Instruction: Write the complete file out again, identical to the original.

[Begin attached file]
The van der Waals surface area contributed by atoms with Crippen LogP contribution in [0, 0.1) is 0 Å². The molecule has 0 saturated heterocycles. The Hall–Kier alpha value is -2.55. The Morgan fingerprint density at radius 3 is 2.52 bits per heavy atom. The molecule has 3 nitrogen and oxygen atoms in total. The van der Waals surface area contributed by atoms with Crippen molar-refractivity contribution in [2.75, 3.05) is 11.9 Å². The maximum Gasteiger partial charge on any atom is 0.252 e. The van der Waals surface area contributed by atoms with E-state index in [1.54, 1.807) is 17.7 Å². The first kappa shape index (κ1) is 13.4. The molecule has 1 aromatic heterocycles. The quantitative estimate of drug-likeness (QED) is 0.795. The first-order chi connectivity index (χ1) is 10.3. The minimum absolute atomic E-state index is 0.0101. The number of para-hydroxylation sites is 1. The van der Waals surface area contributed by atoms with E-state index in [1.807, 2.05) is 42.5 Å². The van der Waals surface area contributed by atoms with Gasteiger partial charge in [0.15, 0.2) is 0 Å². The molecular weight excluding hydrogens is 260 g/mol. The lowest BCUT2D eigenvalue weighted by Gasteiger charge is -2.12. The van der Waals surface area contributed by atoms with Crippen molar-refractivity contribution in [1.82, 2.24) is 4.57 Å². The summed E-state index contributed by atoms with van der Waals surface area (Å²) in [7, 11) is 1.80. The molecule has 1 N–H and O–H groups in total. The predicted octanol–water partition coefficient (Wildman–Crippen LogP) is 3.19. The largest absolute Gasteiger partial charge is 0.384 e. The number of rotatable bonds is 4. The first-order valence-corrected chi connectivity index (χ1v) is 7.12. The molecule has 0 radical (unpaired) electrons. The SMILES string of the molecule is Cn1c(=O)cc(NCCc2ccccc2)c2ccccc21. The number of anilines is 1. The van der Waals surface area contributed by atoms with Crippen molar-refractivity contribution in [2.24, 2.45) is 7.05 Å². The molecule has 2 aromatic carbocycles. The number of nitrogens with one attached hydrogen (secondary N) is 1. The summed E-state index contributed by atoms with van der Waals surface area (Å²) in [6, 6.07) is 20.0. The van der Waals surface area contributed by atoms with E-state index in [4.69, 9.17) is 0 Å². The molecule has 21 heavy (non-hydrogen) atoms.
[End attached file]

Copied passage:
The van der Waals surface area contributed by atoms with Crippen LogP contribution in [0, 0.1) is 0 Å². The molecule has 0 saturated heterocycles. The Hall–Kier alpha value is -2.55. The Morgan fingerprint density at radius 3 is 2.52 bits per heavy atom. The molecule has 3 nitrogen and oxygen atoms in total. The van der Waals surface area contributed by atoms with Crippen molar-refractivity contribution in [2.75, 3.05) is 11.9 Å². The maximum Gasteiger partial charge on any atom is 0.252 e. The van der Waals surface area contributed by atoms with E-state index in [1.54, 1.807) is 17.7 Å². The first kappa shape index (κ1) is 13.4. The molecule has 1 aromatic heterocycles. The quantitative estimate of drug-likeness (QED) is 0.795. The first-order chi connectivity index (χ1) is 10.3. The minimum absolute atomic E-state index is 0.0101. The number of para-hydroxylation sites is 1. The van der Waals surface area contributed by atoms with E-state index in [1.807, 2.05) is 42.5 Å². The van der Waals surface area contributed by atoms with Gasteiger partial charge in [0.15, 0.2) is 0 Å². The molecular weight excluding hydrogens is 260 g/mol. The lowest BCUT2D eigenvalue weighted by Gasteiger charge is -2.12. The van der Waals surface area contributed by atoms with Crippen molar-refractivity contribution in [1.82, 2.24) is 4.57 Å². The summed E-state index contributed by atoms with van der Waals surface area (Å²) in [7, 11) is 1.80. The molecule has 1 N–H and O–H groups in total. The predicted octanol–water partition coefficient (Wildman–Crippen LogP) is 3.19. The largest absolute Gasteiger partial charge is 0.384 e. The number of rotatable bonds is 4. The first-order valence-corrected chi connectivity index (χ1v) is 7.12. The molecule has 0 radical (unpaired) electrons. The SMILES string of the molecule is Cn1c(=O)cc(NCCc2ccccc2)c2ccccc21. The number of anilines is 1. The van der Waals surface area contributed by atoms with Crippen molar-refractivity contribution in [2.24, 2.45) is 7.05 Å². The molecule has 2 aromatic carbocycles. The number of nitrogens with one attached hydrogen (secondary N) is 1. The summed E-state index contributed by atoms with van der Waals surface area (Å²) in [6, 6.07) is 20.0. The van der Waals surface area contributed by atoms with E-state index in [4.69, 9.17) is 0 Å². The molecule has 21 heavy (non-hydrogen) atoms.